Uncle Slam’s just one of the apps from Handelabra, which is headquartered with two employees in an office above the Agora in the rejuvenated Midtown tech corridor.
“With Uncle Slam, there’s a lot of silly things in there, but there’s information, too,” says Handel. “With presidents, people really have opinions about ones like George W. Bush, for instance, but not many people have a take on Woodrow Wilson.”
Not really. But we’d sure as hell like to see him fight.
Back in May, Cleveland airwaves were graced with the launch of 99.1, a "new" rock station that sounded a lot like the old rock stations. You want Nickelback? We got your Nickelback.
It plays the usual rotation of radio rock, from the Black Keys to Pearl Jam to Smashing Pumpkins. Yawn. Toss it in with the forgettable and indistinguishable options spread over the rest of the dial.
Longtime radio vet Tom Wilson will be adding yet another rock option to your dial, 87.7 FM, come late July, and, at least in some ways, it promises to be different. How so?
Mr. Wilson says the station will work to sound Cleveland. He has planned a rock and entertainment talk format driven by a team of about a dozen people who will take to the streets of Cleveland and put Clevelanders on the air. (What kind of rock is still up in the air, and yes, he's open to involving local artists.)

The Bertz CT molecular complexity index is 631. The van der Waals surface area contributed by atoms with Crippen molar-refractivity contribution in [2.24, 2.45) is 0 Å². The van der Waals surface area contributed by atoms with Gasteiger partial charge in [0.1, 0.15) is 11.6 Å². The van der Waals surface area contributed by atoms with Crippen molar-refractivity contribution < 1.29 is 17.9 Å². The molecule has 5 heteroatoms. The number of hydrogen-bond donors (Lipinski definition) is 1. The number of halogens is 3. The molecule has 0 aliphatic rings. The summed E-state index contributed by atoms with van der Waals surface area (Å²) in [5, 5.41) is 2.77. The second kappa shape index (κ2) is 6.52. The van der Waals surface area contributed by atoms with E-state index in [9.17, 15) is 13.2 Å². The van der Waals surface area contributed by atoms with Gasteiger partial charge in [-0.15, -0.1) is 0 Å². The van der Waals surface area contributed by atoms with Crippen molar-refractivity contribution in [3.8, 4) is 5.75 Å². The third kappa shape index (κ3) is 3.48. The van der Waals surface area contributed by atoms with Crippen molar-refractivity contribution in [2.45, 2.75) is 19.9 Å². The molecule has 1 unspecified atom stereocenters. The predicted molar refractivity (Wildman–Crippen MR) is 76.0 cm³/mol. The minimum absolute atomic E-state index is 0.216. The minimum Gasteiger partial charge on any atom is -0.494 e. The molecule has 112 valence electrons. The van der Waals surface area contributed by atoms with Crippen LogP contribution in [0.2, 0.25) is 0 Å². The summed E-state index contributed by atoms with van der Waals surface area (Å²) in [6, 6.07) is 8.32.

“We just see a need in the market,” Mr. Wilson said. “Radio has become so homogenized and corporate throughout the country that the localism has vanished. What we're doing is bringing that back.”
The goal is to hire local personalities and immerse them at rib cook-offs, county fairs and the like, Mr. Wilson said. He's in talks with the Rock and Roll Hall of Fame about promotions, too.
“We just can't play music because anybody can go anywhere to pick up music,” he said. “Our whole thrust will be music and entertaining talk. Pandora (Internet radio) and Sirius (satellite radio) don't blend those two together, and they're certainly not local.
“We want to be a station that everybody talks about at Starbucks in the morning because of our programming — because it's different, it's entertaining and it's fun,” he added.
Um, who talks about radio stations at Starbucks?
Good news, Cleveland: Louis C.K. is coming to Severance Hall on October 3, the first date on a tour filled with mirth and new material.
Not shockingly, some of the shows are already sold out. Not Cleveland. Not yet at least.
He's selling tickets only through his site for a bunch of reasons, lots of which you can read in his lengthy email announcing the tour after the jump. Mainly, it's about cutting down on service fees and eliminating the vulture-esque scalper market. He'll cancel your damn tickets if you sell them for anything above face value. For real. (The whole email is predictably thoughtful and hilarious.)
If you don't want to read that, we understand. The most important thing is probably just to go to this fancy link right here and buy your tickets immediately. We already did.